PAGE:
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Barcoding Software and Systems

Barcoding Software and Systems

An Overview of Barcoding

Barcoding is an effective method of information management and data collection but the barcodes themselves do not contain or store any information about products and prices. They are instead something more akin to a license plate on a vehicle, a simple identification number.

The black bars and white spaces between the bars, along with the numbers, are what identify the item in question. The barcode is read with an electronic scanner and the data is then analysied by computer software, which can look up information about the cost or description of a particular item and glean further information such as how many items are left in stock.


Early attempts at electronically read product identification began in the 1960s using text instead of code but were found to be too expensive and time-consuming. In the early 1970s what had been known as Optical Charter Recognition was replaced in favour of the more efficient and less costly barcoding system.

Reading barcodes

A barcode can be read in a number of ways. The first method is with Barcode Scanning Software which uses a laser light across the surface of the whole barcode before the data is sent back to the computer. The second way that a barcode can be read is by taking a digital picture using a CCD camera, which captures the code before sending it back to the computer software to be processed into further information about the product in question.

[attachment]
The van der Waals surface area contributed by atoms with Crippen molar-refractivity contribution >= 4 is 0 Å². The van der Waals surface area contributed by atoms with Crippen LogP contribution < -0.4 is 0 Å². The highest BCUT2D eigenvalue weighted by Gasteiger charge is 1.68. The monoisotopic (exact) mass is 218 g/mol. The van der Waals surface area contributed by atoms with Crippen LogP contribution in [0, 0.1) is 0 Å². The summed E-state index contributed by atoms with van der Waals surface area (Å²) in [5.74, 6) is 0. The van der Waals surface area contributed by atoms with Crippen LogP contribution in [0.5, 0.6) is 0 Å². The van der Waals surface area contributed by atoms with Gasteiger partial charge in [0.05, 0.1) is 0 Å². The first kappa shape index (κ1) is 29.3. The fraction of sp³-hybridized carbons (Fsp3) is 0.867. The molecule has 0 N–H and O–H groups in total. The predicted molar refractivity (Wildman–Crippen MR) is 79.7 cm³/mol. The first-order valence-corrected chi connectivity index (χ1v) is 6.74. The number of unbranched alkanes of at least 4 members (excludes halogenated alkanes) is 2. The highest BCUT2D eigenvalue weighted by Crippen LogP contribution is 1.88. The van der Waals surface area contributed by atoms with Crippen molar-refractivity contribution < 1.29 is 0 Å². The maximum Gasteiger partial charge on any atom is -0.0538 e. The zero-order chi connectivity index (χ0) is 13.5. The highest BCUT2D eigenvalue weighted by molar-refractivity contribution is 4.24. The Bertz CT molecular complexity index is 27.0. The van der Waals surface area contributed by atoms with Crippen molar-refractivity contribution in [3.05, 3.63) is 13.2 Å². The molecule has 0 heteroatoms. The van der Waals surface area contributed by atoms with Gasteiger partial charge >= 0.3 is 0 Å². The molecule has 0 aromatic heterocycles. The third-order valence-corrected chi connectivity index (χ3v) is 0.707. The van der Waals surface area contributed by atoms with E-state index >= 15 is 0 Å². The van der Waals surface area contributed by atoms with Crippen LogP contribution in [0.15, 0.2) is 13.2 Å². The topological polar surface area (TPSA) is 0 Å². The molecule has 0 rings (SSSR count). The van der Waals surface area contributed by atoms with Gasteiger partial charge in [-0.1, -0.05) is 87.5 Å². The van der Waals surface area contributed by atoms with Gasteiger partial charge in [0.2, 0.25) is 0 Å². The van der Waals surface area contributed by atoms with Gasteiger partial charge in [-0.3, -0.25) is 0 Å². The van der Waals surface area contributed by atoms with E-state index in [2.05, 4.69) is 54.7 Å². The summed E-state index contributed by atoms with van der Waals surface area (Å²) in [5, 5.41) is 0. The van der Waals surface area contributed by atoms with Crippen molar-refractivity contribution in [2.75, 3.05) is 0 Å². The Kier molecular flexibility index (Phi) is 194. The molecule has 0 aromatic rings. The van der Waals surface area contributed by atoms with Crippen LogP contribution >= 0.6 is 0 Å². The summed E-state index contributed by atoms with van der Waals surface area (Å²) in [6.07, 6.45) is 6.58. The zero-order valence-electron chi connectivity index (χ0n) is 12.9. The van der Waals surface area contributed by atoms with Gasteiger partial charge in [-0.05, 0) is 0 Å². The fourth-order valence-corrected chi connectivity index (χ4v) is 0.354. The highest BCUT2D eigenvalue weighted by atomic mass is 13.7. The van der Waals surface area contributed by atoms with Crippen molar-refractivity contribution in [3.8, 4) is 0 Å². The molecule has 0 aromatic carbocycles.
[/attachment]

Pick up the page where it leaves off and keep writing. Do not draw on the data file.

There are also a number of other tools such as scanning wands and hand-held pens that are used by UK barcoding systems. This method is performed manually and can be time-consuming because the pen or wand has to be held at the correct angle and has to be scanned with the right motion for it to be effective.

The information of the barcode is stored in the widths of the black vertical bars and in the white spaces in between. The barcode scanner detects these widths before the barcode reader decodes the data.

Barcoding in the today

Currently there are around three hundred types of barcodes in use and the most popular and widely used is probably the UPC (Universal Product Code) or EAN (Article Numbering Code) whose applications are primarily in the retail industry and logistics.

Today barcoding is so widely used in so many different applications that they have become part of the fabric of our modern lives. From credit card slot readers to supermarket scanners, barcodes are everywhere.